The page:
Tenor Frédéric Antoun studied voice at The Curtis Institute of Music. The Quebec native's repertoire extends from Rameau to Stravinsky, with a preference for French Opera (Delibes's Lakmé, Gounod's Roméo et Juliette, and Bizet's The Pearl Fishers), Mozart (Così fan tutte, The Abduction from the Seraglio, and The Magic Flute), and belcanto (Rossini's The Barber of Seville, Rossini's La Cenerentola, and Donizetti's The Daughter of the Regiment). Mr. Antoun has been heard internationally at New York City Opera (Massenet's Cendrillon), Lincoln Center (Lalo's Le Roi d'Ys), Toronto's Canadian Opera Company (The Magic Flute, Poulenc's Dialogues des Carmélites), Charleston Festival (Gounod's Roméo et Juliette), Montréal Opera House (Delibes's Lakmé, The Barber of Seville), Florida Grand Opera (La Cenerentola, The Barber of Seville), La Monnaie in Brussels (Cendrillon), Amsterdam Opera (Gluck's Iphigénie en Aulide), Theater an der Wien (Thomas's Hamlet), and on French stages such as Théâtre du Châtelet (The Magic Flute), Opéra Comique (Grétry's L'Amant Jaloux), in Toulouse (The Abduction from the Seraglio, Rameau's Hippolyte et Aricie), Montpellier (The Magic Flute, Lakmé), and Nice (Dialogues des Carmélites). In concert, he performs J.S. Bach's Magnificat and passions, the Mozart and Berlioz Requiems, Handel's Messiah, and Orff's Carmina burana. Recently he could be heard in Thomas Adès's The Tempest at Quebec Festival, Lakmé in Montpellier, Rossini's L'Italiana in Algeri in Marseilles, Ravel's l'Heure espagnole with the Orchestre National de Lyon, and Lully's Armide in Amsterdam. During the coming seasons, he will sing Lakmé and Johann Strauss II's Die Fledermaus in Paris, Così fan tutte in Marseille, Falstaff in Toronto, and he will make his debut at London's Royal Opera House, Covent Garden, as Tonio in The Daughter of the Regiment, and return for Thomas Adès's new opera Exterminating Angel. This performance marks Frédéric Antoun's New York Philharmonic debut.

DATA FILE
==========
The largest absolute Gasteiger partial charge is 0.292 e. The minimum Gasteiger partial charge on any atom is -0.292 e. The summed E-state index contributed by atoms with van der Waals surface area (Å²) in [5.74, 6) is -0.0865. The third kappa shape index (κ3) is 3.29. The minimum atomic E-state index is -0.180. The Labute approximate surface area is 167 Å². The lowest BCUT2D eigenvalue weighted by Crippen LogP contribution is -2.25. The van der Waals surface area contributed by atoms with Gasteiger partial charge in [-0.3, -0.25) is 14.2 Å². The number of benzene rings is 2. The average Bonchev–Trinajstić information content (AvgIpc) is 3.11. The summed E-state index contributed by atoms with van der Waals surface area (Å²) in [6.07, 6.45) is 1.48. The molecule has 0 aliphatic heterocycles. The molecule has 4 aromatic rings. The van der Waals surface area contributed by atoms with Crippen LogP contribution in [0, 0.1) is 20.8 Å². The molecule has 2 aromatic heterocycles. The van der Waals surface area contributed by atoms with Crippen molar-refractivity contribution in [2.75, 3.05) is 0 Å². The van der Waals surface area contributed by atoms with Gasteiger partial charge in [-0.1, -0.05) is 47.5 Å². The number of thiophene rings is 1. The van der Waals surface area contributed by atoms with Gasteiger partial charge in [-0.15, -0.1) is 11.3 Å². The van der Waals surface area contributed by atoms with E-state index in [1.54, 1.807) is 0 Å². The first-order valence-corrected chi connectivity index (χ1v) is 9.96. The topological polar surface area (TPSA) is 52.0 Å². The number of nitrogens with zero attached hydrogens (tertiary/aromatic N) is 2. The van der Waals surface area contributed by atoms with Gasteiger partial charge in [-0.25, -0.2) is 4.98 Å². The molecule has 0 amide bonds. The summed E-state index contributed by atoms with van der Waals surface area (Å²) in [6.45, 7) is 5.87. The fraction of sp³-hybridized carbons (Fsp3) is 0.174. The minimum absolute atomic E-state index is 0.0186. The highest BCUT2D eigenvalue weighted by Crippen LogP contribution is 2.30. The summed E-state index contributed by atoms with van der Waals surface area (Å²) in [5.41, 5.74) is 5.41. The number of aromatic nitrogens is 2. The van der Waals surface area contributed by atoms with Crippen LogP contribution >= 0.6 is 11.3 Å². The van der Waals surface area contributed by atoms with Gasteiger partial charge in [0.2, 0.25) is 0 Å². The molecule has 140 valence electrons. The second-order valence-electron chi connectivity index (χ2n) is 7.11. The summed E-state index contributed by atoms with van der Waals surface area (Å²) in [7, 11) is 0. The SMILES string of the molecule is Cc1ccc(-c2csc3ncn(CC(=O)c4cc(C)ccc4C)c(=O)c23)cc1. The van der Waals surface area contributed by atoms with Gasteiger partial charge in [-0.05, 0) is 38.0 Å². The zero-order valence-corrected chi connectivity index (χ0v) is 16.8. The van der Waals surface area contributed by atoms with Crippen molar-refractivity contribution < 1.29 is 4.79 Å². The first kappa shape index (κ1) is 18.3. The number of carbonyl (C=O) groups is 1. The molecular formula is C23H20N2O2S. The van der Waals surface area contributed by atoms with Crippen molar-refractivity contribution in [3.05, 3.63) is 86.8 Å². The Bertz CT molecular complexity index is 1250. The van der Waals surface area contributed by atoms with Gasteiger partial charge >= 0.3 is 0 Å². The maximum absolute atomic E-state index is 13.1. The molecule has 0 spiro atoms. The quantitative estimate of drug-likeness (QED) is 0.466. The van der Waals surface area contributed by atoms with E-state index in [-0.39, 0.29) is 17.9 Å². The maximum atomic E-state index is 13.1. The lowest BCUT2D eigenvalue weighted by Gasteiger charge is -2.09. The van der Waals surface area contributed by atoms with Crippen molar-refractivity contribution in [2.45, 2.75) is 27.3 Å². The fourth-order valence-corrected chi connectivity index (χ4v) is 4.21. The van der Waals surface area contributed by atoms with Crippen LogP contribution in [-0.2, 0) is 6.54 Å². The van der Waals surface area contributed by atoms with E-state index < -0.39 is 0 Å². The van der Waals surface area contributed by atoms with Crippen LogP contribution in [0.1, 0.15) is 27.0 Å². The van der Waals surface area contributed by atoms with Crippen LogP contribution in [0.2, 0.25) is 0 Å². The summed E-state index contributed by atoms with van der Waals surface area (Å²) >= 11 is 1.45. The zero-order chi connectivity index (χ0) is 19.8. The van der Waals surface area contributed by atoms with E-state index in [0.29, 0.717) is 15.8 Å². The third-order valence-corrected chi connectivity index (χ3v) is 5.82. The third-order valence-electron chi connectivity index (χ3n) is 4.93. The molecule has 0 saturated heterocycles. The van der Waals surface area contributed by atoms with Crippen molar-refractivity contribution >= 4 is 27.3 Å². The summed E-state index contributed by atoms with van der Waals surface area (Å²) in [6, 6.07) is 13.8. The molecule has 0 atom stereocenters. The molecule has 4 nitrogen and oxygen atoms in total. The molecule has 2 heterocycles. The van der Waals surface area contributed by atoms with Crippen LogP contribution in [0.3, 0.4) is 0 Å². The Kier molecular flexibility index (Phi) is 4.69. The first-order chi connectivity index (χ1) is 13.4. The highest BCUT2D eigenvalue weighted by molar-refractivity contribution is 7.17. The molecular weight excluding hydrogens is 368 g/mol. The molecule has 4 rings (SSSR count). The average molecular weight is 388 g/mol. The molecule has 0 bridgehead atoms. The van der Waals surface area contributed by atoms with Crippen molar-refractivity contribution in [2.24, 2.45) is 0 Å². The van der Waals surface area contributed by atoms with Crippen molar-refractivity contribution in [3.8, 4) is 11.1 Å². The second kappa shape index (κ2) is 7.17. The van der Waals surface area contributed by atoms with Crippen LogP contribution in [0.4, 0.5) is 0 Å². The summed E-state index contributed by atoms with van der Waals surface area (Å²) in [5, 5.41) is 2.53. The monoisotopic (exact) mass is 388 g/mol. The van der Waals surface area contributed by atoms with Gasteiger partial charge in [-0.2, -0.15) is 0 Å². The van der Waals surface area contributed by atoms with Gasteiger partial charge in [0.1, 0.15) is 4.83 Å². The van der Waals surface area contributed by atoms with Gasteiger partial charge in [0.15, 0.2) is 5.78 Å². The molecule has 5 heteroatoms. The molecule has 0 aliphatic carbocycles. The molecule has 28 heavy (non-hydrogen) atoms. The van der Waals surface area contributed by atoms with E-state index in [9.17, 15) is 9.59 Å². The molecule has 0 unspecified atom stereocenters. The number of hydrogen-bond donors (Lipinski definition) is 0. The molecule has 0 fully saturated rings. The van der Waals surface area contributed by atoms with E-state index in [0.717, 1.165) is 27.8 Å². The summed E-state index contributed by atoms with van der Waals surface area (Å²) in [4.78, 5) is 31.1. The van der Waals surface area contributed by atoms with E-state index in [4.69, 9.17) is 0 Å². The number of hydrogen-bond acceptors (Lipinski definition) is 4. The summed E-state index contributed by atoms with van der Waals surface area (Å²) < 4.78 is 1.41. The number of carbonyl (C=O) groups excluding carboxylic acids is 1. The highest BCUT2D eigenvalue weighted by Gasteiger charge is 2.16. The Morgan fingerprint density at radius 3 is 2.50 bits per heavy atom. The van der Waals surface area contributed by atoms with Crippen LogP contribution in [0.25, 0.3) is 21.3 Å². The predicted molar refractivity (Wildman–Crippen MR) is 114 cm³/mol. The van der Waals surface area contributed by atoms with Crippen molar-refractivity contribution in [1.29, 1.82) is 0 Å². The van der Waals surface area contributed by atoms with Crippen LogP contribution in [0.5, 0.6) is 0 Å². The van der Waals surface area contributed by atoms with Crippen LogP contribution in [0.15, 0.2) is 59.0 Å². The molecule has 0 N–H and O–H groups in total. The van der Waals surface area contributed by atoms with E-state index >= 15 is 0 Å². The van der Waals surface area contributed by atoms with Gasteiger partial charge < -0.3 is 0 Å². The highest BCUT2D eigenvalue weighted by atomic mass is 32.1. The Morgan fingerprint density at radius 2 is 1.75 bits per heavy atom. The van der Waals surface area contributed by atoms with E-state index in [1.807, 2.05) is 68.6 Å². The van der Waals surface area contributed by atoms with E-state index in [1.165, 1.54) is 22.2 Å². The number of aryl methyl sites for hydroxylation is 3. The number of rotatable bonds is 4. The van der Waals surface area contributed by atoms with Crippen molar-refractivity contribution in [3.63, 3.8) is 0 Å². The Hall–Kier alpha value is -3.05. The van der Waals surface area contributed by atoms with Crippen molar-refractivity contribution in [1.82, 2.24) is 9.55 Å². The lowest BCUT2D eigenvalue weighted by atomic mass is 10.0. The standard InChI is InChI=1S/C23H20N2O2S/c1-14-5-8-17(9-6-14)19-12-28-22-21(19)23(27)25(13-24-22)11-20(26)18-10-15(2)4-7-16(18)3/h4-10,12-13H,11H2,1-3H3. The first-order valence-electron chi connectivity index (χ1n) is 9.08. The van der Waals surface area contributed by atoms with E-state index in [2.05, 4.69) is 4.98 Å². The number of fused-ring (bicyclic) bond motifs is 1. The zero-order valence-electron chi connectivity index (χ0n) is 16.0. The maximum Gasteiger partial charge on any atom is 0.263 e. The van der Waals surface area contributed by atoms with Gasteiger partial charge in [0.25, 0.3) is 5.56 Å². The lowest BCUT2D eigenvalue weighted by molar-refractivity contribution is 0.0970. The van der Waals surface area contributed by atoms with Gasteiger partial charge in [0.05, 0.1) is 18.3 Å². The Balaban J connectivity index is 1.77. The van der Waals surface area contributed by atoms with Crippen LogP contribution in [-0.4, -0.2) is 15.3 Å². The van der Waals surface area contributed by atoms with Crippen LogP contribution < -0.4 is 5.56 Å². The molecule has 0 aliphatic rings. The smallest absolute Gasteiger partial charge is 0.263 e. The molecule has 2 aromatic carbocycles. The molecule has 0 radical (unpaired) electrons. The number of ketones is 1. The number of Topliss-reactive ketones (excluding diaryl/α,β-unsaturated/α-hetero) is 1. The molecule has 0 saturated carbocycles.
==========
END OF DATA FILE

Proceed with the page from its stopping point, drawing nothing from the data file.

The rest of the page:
AnDrew Foster-Williams studied at, and is now a fellow of, London's Royal Academy of Music. Upcoming operatic roles include Telramund in Wagner's Lohengrin at Québec's Lanaudière Festival with Yannick Nézet-Séguin; Mercurio in Cavalli's La Calisto, in his debut at Bavarian Staatsoper; Pizarro in Beethoven's Fidelio with Le Cercle de L'Harmonie and Jérémie Rohrer; Hidraot, King of Damascus, in the new Barrie Kosky production of Gluck's Armide for Netherlands Opera; Balstrode in Britten's Peter Grimes for Lyon Opera; Handel's L'allegro, il penseroso ed il moderato at Madrid's Teatro Real with the Mark Morris Dance Group; and a new David Pountney production for Welsh National Opera. Future concert appearances include Mendelssohn's Elijah with the Sydney Symphony Orchestra; J.S. Bach's St. John Passion (as Christus) with Amsterdam's Royal Concertgebouw Orchestra led by Richard Egarr; Handel's Messiah and Beethoven's Symphony No. 9 with the Academy of Ancient Music; Father Joseph in Gounod's Cinq Mars with Munich Radio Orchestra and Ulf Schirmer; Beethoven's Missa solemnis for Lisbon's Gulbenkian Foundation with Paul McCreesh; and recitals at London's Wigmore Hall and in Venice with Simon Lepper. Mr. Foster-Williams has sung with the London and San Francisco Symphony Orchestras; Cleveland and Philadelphia Orchestras; and New York, Monte Carlo, Hong Kong, and Netherlands philharmonic orchestras. He has appeared with Berlin's German Symphony Orchestra, Salzburg's Mozarteum Orchestra, Orchestra of the Age of the Enlightenment, L'Orchestre des Champs Elysées, Les Talens Lyriques, Washington National Opera, Opéra National de Bordeaux, Opera National de Lyon, Netherlands Opera, Opera North, Welsh National Opera, and Glyndebourne Festival. Past roles include the title character in Rossini's William Tell; Nick Shadow in Stravinsky's The Rake's Progress; Fenice in Handel's Deidamia Pizarro Fidelio; the Count in Mozart's The Marriage of Figaro; Alidoro in Rossini's La Cenerentola; Golaud in Debussy's Pelléas et Mélisande; and four villains in Offenbach's The Tales of Hoffmann. AnDrew Foster-William made his Philharmonic debut performing Handel's Messiah led by Bernard Labadie in December 2010.